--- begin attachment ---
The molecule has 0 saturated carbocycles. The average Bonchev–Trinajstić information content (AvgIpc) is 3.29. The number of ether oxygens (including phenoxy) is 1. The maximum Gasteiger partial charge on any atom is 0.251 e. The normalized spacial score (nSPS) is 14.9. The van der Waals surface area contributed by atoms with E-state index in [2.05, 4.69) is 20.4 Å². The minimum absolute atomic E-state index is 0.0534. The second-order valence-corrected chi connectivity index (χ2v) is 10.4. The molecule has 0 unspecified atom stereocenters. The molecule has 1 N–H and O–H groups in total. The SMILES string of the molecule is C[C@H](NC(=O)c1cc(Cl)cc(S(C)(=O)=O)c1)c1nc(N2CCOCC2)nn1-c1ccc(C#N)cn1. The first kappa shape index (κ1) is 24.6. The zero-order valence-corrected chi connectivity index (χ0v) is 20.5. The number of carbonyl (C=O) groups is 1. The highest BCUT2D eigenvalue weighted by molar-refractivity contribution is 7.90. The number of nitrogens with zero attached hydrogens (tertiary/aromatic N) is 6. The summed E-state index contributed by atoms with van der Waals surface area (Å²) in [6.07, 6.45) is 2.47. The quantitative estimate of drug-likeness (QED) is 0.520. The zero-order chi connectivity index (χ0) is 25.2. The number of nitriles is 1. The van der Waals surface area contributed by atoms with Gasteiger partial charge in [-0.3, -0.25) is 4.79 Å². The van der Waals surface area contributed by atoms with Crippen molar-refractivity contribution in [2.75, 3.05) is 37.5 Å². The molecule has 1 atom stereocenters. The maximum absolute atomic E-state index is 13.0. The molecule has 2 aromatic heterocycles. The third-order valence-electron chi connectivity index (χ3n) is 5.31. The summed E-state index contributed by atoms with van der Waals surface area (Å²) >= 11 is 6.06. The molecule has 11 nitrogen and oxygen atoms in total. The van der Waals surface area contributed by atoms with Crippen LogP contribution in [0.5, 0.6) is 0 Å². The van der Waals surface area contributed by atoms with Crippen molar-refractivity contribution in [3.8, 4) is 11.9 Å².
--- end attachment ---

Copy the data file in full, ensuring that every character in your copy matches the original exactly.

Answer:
The molecule has 0 saturated carbocycles. The average Bonchev–Trinajstić information content (AvgIpc) is 3.29. The number of ether oxygens (including phenoxy) is 1. The maximum Gasteiger partial charge on any atom is 0.251 e. The normalized spacial score (nSPS) is 14.9. The van der Waals surface area contributed by atoms with E-state index in [2.05, 4.69) is 20.4 Å². The minimum absolute atomic E-state index is 0.0534. The second-order valence-corrected chi connectivity index (χ2v) is 10.4. The molecule has 0 unspecified atom stereocenters. The molecule has 1 N–H and O–H groups in total. The SMILES string of the molecule is C[C@H](NC(=O)c1cc(Cl)cc(S(C)(=O)=O)c1)c1nc(N2CCOCC2)nn1-c1ccc(C#N)cn1. The first kappa shape index (κ1) is 24.6. The zero-order valence-corrected chi connectivity index (χ0v) is 20.5. The number of carbonyl (C=O) groups is 1. The highest BCUT2D eigenvalue weighted by molar-refractivity contribution is 7.90. The number of nitrogens with zero attached hydrogens (tertiary/aromatic N) is 6. The summed E-state index contributed by atoms with van der Waals surface area (Å²) in [6.07, 6.45) is 2.47. The quantitative estimate of drug-likeness (QED) is 0.520. The zero-order chi connectivity index (χ0) is 25.2. The number of nitriles is 1. The van der Waals surface area contributed by atoms with Gasteiger partial charge in [-0.3, -0.25) is 4.79 Å². The van der Waals surface area contributed by atoms with Crippen molar-refractivity contribution in [2.75, 3.05) is 37.5 Å². The molecule has 1 atom stereocenters. The maximum absolute atomic E-state index is 13.0. The molecule has 2 aromatic heterocycles. The third-order valence-electron chi connectivity index (χ3n) is 5.31. The summed E-state index contributed by atoms with van der Waals surface area (Å²) >= 11 is 6.06. The molecule has 11 nitrogen and oxygen atoms in total. The van der Waals surface area contributed by atoms with Crippen LogP contribution in [0.5, 0.6) is 0 Å². The van der Waals surface area contributed by atoms with Crippen molar-refractivity contribution in [3.8, 4) is 11.9 Å².